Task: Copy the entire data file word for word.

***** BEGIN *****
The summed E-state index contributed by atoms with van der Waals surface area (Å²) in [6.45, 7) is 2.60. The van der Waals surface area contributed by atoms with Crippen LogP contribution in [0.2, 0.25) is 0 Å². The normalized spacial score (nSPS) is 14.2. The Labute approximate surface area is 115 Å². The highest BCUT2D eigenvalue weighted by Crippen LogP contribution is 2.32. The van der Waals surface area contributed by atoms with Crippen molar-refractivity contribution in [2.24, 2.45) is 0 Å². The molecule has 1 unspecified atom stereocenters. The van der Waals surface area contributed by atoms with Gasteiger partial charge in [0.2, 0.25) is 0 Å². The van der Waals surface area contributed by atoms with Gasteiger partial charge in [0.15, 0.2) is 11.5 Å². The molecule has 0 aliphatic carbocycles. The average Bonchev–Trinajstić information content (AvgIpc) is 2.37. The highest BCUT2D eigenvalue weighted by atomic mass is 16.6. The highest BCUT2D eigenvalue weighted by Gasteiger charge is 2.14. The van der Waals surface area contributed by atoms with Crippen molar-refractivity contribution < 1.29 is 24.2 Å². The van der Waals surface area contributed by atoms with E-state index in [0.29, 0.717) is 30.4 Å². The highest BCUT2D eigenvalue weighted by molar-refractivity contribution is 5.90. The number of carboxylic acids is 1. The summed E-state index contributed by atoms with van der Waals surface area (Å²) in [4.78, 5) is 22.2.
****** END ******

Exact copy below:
The summed E-state index contributed by atoms with van der Waals surface area (Å²) in [6.45, 7) is 2.60. The van der Waals surface area contributed by atoms with Crippen LogP contribution in [0.2, 0.25) is 0 Å². The normalized spacial score (nSPS) is 14.2. The Labute approximate surface area is 115 Å². The highest BCUT2D eigenvalue weighted by Crippen LogP contribution is 2.32. The van der Waals surface area contributed by atoms with Crippen molar-refractivity contribution in [2.24, 2.45) is 0 Å². The molecule has 1 unspecified atom stereocenters. The van der Waals surface area contributed by atoms with Gasteiger partial charge in [0.2, 0.25) is 0 Å². The van der Waals surface area contributed by atoms with Gasteiger partial charge in [0.15, 0.2) is 11.5 Å². The molecule has 0 aliphatic carbocycles. The average Bonchev–Trinajstić information content (AvgIpc) is 2.37. The highest BCUT2D eigenvalue weighted by atomic mass is 16.6. The highest BCUT2D eigenvalue weighted by Gasteiger charge is 2.14. The van der Waals surface area contributed by atoms with Crippen molar-refractivity contribution < 1.29 is 24.2 Å². The van der Waals surface area contributed by atoms with E-state index in [0.29, 0.717) is 30.4 Å². The highest BCUT2D eigenvalue weighted by molar-refractivity contribution is 5.90. The number of carboxylic acids is 1. The summed E-state index contributed by atoms with van der Waals surface area (Å²) in [4.78, 5) is 22.2.